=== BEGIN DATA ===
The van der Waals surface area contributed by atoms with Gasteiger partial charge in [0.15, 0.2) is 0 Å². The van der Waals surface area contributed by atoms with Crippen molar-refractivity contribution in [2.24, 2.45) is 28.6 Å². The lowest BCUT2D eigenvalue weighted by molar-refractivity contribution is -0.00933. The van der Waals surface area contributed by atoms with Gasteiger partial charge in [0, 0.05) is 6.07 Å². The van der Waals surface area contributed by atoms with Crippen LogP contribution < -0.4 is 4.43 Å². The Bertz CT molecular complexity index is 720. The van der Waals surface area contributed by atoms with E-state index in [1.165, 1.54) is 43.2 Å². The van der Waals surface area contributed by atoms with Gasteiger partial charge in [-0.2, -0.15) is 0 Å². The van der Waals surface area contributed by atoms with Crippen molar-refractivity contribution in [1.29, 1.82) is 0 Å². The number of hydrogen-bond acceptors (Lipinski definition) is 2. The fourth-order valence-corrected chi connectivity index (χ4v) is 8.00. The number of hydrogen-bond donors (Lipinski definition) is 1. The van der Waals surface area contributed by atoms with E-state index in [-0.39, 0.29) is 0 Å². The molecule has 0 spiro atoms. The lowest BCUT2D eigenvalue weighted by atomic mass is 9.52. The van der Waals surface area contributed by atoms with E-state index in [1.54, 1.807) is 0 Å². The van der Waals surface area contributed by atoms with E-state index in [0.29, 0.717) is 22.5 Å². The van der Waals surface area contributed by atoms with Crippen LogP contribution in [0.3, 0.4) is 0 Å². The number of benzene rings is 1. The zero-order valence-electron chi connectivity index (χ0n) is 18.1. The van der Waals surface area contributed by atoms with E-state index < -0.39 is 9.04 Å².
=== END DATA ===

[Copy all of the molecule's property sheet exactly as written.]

The van der Waals surface area contributed by atoms with Gasteiger partial charge in [0.15, 0.2) is 0 Å². The van der Waals surface area contributed by atoms with Crippen molar-refractivity contribution in [2.24, 2.45) is 28.6 Å². The lowest BCUT2D eigenvalue weighted by molar-refractivity contribution is -0.00933. The van der Waals surface area contributed by atoms with Gasteiger partial charge in [0, 0.05) is 6.07 Å². The van der Waals surface area contributed by atoms with Crippen LogP contribution < -0.4 is 4.43 Å². The Bertz CT molecular complexity index is 720. The van der Waals surface area contributed by atoms with E-state index in [1.165, 1.54) is 43.2 Å². The van der Waals surface area contributed by atoms with Gasteiger partial charge in [-0.2, -0.15) is 0 Å². The van der Waals surface area contributed by atoms with Crippen molar-refractivity contribution in [1.29, 1.82) is 0 Å². The number of hydrogen-bond acceptors (Lipinski definition) is 2. The fourth-order valence-corrected chi connectivity index (χ4v) is 8.00. The number of hydrogen-bond donors (Lipinski definition) is 1. The van der Waals surface area contributed by atoms with E-state index in [-0.39, 0.29) is 0 Å². The molecule has 0 spiro atoms. The lowest BCUT2D eigenvalue weighted by atomic mass is 9.52. The van der Waals surface area contributed by atoms with E-state index in [1.54, 1.807) is 0 Å². The van der Waals surface area contributed by atoms with E-state index in [0.29, 0.717) is 22.5 Å². The van der Waals surface area contributed by atoms with Crippen LogP contribution in [0.3, 0.4) is 0 Å². The number of benzene rings is 1. The zero-order valence-electron chi connectivity index (χ0n) is 18.1. The van der Waals surface area contributed by atoms with E-state index < -0.39 is 9.04 Å².